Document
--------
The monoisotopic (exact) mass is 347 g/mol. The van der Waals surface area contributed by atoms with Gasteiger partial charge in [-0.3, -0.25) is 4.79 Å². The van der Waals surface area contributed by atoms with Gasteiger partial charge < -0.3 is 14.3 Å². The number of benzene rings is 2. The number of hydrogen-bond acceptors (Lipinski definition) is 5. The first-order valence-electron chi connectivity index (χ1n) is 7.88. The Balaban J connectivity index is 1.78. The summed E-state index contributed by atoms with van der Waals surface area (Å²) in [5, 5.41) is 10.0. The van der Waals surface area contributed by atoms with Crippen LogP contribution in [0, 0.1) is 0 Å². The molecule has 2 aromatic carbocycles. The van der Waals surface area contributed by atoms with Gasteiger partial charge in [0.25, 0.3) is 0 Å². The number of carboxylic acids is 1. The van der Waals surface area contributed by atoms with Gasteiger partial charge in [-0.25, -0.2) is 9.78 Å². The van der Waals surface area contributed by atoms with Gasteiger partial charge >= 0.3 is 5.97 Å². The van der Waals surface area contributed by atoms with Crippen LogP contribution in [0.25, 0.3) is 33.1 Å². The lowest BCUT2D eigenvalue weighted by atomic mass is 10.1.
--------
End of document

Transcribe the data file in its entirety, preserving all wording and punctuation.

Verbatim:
The monoisotopic (exact) mass is 347 g/mol. The van der Waals surface area contributed by atoms with Gasteiger partial charge in [-0.3, -0.25) is 4.79 Å². The van der Waals surface area contributed by atoms with Gasteiger partial charge < -0.3 is 14.3 Å². The number of benzene rings is 2. The number of hydrogen-bond acceptors (Lipinski definition) is 5. The first-order valence-electron chi connectivity index (χ1n) is 7.88. The Balaban J connectivity index is 1.78. The summed E-state index contributed by atoms with van der Waals surface area (Å²) in [5, 5.41) is 10.0. The van der Waals surface area contributed by atoms with Crippen LogP contribution in [0, 0.1) is 0 Å². The molecule has 2 aromatic carbocycles. The van der Waals surface area contributed by atoms with Gasteiger partial charge in [0.25, 0.3) is 0 Å². The number of carboxylic acids is 1. The van der Waals surface area contributed by atoms with Gasteiger partial charge in [-0.25, -0.2) is 9.78 Å². The van der Waals surface area contributed by atoms with Gasteiger partial charge >= 0.3 is 5.97 Å². The van der Waals surface area contributed by atoms with Crippen LogP contribution in [0.25, 0.3) is 33.1 Å². The lowest BCUT2D eigenvalue weighted by atomic mass is 10.1.